Risk Management Process• Risk –Uncertain or chance events that planning can not overcome or control.• Risk Management –A proactive attempt to recognize and manage internal events and external threats that affect the likelihood of a project’s success. • What can go wrong (risk event). • How to minimize the risk event’s impact (consequences). • What can be done before an event occurs (anticipation). • What to do when an event occurs (contingency plans).
Risk Management’s Benefits• A proactive rather than reactive approach.• Reduces surprises and negative consequences.• Prepares the project manager to take advantage of appropriate risks.• Provides better control over the future.• Improves chances of reaching project performance objectives within budget and on time.
Managing Risk• Step 1: Risk Identification –Generate a list of possible risks through brainstorming, problem identification and risk profiling. • Macro risks first, then specific events• Step 2: Risk assessment –Scenario analysis: Probability & Impact of the event –Risk assessment matrix: Likelihood & Impact –Failure Mode and Effects Analysis (FMEA) Impact x Probability x Detection = Risk Value –Probability analysis • Decision trees, NPV, and PERT
Partial Risk Profile forProduct Development Project FIGURE 7.3
Managing Risk (cont’d)• Step 3: Risk Response Development –Mitigating Risk • Reducing the likelihood an adverse event will occur. • Reducing impact of adverse event. –Transferring Risk • Paying a premium to pass the risk to another party. –Avoiding Risk • Changing the project plan to eliminate the risk or condition. –Sharing Risk • Allocating risk to different parties –Retaining Risk • Making a conscious decision to accept the risk.
Contingency Planning• Contingency Plan –An alternative plan that will be used if a possible foreseen risk event actually occurs. –A plan of actions that will reduce or mitigate the negative impact (consequences) of a risk event.• Risks of Not Having a Contingency Plan –Having no plan may slow managerial response. –Decisions made under pressure can be potentially dangerous and costly.
Risk and Contingency Planning• Technical Risks –Backup strategies if chosen technology fails. –Assessing whether technical uncertainties can be resolved.• Schedule Risks –Use of slack increases the risk of a late project finish. –Imposed duration dates (absolute project finish date) –Compression of project schedules due to a shortened project duration date.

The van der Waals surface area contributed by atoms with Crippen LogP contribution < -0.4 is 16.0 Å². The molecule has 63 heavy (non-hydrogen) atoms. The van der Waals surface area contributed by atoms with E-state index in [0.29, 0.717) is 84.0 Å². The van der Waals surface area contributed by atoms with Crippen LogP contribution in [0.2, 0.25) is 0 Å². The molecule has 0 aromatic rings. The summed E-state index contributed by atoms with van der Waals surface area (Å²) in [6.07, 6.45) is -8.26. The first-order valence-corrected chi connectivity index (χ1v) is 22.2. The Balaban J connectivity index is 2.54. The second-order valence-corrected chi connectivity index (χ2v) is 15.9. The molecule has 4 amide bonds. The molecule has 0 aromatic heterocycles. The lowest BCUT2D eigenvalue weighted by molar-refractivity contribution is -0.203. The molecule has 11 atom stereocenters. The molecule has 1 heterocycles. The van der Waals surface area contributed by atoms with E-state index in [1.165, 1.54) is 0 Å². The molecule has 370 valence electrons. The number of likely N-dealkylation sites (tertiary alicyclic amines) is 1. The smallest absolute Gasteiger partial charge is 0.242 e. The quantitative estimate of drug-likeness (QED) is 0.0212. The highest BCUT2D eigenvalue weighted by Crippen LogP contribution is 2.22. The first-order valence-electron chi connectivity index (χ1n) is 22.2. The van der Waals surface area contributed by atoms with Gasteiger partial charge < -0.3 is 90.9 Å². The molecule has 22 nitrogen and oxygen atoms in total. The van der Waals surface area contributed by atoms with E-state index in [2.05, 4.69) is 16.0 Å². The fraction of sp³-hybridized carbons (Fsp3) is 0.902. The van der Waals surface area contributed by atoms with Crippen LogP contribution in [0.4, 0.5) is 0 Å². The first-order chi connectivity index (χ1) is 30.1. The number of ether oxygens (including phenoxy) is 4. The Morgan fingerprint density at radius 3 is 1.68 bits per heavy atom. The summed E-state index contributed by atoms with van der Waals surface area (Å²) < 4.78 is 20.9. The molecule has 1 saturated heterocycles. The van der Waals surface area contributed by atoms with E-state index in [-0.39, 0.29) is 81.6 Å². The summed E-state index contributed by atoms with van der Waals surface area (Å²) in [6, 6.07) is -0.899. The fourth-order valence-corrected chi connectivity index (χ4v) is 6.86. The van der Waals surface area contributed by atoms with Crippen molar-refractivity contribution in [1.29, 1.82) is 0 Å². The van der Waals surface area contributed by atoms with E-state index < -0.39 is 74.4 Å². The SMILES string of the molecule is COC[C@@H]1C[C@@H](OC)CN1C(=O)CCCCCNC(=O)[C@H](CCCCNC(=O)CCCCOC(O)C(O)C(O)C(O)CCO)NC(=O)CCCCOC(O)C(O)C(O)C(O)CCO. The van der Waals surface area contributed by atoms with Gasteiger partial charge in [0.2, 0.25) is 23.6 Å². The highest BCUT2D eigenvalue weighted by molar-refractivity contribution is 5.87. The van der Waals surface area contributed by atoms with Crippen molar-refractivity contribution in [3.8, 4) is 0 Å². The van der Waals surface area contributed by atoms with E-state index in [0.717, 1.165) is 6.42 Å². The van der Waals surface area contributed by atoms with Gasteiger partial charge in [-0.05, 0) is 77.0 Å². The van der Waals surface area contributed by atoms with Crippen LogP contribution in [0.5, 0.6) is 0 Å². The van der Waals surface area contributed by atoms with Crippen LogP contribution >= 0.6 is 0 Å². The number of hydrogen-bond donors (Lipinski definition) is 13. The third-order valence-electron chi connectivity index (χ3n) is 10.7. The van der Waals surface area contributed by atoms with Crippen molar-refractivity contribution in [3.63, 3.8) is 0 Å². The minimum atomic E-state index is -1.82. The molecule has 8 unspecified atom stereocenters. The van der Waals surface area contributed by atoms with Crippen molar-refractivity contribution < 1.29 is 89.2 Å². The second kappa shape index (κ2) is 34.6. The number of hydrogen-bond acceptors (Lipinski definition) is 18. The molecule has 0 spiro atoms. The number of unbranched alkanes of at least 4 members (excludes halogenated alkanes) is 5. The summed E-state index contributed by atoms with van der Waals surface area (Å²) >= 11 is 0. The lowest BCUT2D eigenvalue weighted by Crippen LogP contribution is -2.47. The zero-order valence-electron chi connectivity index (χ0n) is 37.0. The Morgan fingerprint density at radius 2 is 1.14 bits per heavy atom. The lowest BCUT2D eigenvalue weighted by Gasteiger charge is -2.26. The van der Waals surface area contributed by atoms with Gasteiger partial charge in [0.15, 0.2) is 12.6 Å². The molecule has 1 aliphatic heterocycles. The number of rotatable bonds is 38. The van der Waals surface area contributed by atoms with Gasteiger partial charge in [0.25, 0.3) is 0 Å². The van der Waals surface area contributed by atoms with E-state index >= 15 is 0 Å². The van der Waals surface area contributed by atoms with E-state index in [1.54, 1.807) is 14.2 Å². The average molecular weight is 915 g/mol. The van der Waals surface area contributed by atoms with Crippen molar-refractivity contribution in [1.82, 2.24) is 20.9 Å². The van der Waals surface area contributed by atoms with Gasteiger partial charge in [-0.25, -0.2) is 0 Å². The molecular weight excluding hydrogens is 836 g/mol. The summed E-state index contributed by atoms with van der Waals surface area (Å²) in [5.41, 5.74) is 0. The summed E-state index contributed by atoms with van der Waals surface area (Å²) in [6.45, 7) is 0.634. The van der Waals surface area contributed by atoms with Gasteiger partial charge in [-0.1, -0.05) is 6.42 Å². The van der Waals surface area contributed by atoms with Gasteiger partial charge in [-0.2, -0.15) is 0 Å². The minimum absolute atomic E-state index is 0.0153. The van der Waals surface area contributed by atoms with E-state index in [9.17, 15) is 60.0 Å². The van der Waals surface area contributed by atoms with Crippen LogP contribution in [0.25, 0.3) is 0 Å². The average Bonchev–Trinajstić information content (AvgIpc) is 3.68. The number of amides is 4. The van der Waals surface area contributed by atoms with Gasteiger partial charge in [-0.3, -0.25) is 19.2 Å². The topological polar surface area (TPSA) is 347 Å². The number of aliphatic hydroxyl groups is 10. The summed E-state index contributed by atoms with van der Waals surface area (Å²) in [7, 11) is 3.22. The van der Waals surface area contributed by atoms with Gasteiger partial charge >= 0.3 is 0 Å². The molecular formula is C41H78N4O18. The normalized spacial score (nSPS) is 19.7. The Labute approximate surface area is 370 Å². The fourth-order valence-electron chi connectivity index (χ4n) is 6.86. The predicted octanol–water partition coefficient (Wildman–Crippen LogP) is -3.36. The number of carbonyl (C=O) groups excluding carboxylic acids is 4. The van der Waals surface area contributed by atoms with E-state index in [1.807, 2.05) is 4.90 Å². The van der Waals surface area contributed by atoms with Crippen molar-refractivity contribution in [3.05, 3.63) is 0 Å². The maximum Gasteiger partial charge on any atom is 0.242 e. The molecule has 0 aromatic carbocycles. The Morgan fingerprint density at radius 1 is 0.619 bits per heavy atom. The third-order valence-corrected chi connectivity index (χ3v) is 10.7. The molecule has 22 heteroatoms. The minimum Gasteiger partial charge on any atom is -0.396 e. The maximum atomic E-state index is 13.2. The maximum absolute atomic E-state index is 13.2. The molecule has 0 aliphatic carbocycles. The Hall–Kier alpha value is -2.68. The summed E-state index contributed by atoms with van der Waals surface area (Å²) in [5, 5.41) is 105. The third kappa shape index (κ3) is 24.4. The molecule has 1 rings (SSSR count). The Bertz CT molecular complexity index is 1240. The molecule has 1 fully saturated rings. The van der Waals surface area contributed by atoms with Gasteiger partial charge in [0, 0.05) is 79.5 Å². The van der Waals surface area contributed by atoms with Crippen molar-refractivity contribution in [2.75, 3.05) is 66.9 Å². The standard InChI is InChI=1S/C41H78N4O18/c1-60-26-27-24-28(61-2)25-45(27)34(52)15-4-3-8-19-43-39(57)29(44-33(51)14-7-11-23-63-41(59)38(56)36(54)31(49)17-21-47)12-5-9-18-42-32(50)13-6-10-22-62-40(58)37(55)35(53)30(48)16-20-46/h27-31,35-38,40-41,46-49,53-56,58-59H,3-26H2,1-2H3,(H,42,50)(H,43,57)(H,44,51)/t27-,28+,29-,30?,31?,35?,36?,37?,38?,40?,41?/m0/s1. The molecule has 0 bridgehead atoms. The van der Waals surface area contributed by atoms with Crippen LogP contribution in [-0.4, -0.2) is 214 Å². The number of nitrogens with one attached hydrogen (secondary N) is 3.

Risk and Contingency Planning (cont’d)• Costs Risks –Time/cost dependency links: costs increase when problems take longer to solve than expected. –Deciding to use the schedule to solve cash flow problems should be avoided. –Price protection risks (a rise in input costs) increase if the duration of a project is increased.• Funding Risks –Changes in the supply of funds for the project can dramatically affect the likelihood of implementation or successful completion of a project.
Contingency Funding and Time Buffers• Contingency Funds –Funds to cover project risks—identified and unknown. • Size of funds reflects overall risk of a project –Budget reserves • Are linked to the identified risks of specific work packages. –Management reserves • Are large funds to be used to cover major unforeseen risks (e.g., change in project scope) of the total project.• Time Buffers –Amounts of time used to compensate for unplanned delays in the project schedule.
Managing Risk (cont’d)• Step 4: Risk Response Control –Risk control • Execution of the risk response strategy • Monitoring of triggering events • Initiating contingency plans • Watching for new risks –Establishing a Change Management System • Monitoring, tracking, and reporting risk • Fostering an open organization environment • Repeating risk identification/assessment exercises • Assigning and documenting responsibility for managing risk
Change Management Control• Sources of Change –Project scope changes –Implementation of contingency plans –Improvement changes
Change Management Control• The Change Control Process – Identify proposed changes. – List expected effects of proposed changes on schedule and budget. – Review, evaluate, and approve or disapprove of changes formally. – Negotiate and resolve conflicts of change, condition, and cost. – Communicate changes to parties affected. – Assign responsibility for implementing change. – Adjust master schedule and budget. – Track all changes that are to be implemented
Benefits of a Change Control System1. Inconsequential changes are discouraged by the formal process.2. Costs of changes are maintained in a log.3. Integrity of the WBS and performance measures is maintained.4. Allocation and use of budget and management reserve funds are tracked.5. Responsibility for implementation is clarified.6. Effect of changes is visible to all parties involved.7. Implementation of change is monitored.8. Scope changes will be quickly reflected in baseline and performance measures.